Two million diabetics go untreated in Vietnam

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VietnamPlus English - 34 month(s) ago 5 readings

About half of the known 4.5 million diabetes patients in Vietnam have never been properly diagnosed or treated, reports the National Hospital of Endocrinology.



This is blamed for many of the dangerous complications that arise in some patients, such as kidney failure, high blood pressure, coronary diseases and blindness.

The situation was revealed at a workshop in central Da Nang City on Mar. 7 to implement a national diabetes prevention project.

National Hospital director Nguyen Van Tien warned that there is a high risk of the ailment affecting people who are not diagnosed early and take no proper preventative steps.

The hospital survey revealed that public awareness of the disease remains low. Only 0.4 percent of surveyed people are well aware of the disease.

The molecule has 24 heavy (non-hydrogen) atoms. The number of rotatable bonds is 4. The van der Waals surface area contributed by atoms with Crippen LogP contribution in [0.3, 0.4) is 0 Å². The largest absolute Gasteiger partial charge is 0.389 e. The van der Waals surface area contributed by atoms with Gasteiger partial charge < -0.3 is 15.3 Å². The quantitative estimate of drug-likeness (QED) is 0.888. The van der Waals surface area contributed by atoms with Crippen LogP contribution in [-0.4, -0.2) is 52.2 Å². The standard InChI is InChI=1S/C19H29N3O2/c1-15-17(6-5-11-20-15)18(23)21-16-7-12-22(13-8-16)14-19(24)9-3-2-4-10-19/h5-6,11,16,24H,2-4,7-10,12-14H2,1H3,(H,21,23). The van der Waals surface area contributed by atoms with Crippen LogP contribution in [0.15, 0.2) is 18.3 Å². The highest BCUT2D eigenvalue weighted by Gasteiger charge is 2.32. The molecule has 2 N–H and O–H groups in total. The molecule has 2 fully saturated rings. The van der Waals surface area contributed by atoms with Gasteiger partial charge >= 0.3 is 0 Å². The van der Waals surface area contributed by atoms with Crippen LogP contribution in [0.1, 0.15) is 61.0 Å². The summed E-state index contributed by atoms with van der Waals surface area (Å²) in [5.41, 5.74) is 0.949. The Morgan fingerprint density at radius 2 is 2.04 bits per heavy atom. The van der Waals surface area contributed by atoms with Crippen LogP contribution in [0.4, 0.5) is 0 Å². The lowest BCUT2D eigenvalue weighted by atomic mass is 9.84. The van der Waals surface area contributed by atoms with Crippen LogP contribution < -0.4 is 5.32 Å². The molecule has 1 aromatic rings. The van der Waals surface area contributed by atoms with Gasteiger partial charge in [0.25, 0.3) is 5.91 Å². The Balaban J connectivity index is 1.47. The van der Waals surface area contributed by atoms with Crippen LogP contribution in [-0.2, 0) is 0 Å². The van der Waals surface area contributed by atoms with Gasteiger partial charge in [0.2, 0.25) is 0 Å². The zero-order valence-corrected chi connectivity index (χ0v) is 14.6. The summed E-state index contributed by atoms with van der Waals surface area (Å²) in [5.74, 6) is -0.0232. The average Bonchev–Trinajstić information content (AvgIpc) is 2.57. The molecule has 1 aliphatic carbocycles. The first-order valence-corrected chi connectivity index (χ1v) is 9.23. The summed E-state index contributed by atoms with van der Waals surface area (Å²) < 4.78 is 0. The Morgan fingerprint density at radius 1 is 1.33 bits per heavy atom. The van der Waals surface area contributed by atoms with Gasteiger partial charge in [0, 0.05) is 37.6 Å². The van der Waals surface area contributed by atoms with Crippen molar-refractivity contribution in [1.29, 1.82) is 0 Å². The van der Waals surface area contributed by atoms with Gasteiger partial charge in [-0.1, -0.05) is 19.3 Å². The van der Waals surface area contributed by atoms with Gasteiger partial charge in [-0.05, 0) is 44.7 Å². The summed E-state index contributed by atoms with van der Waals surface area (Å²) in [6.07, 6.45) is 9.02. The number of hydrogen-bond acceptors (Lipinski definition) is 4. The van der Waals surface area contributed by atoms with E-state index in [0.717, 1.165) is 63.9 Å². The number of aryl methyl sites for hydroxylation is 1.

Meanwhile, the number of diabetes patients has increased at an average rate of 7 percent each year.

In a move to improve the efficiency of the national diabetes prevention project, Deputy Health Minister Nguyen Thi Xuyen asked the health sector to focus on screening and early diagnosis.

The sector should also pay attention to spreading information and improving the training of health workers participating in the project.

Doctors advise that diabetes can be controlled if patients undergo periodical examination and treatment to reduce blood-sugar concentration by following proper dietary regime.

"Diabetes patients should eat more fibre-rich food, fruits, and vegetables and eat less fat-rich food and red meat," said Kieu Quoc Khanh, former director of Hanoi-based hospital of the railway sector.

"They should also limit consumption of foods that increase sugar levels, like bread, potatoes, sweet fruits, fruit juices, cakes, and soft drinks," he said.-VNA

"Diabetes patients need to change their lifestyles such as reducing alcoholic intake, quitting smoking, and taking up exercise."

Diabetes is a group of metabolic diseases that create high blood sugars, either because the body does not produce enough insulin, or because cells do not respond to the insulin that is produced.

WHO figures showed that 135 million people around the world had diabetes in 1995, but the number had ballooned to 221 million by 2010. The number is expected to rise to 300 million by 2025.

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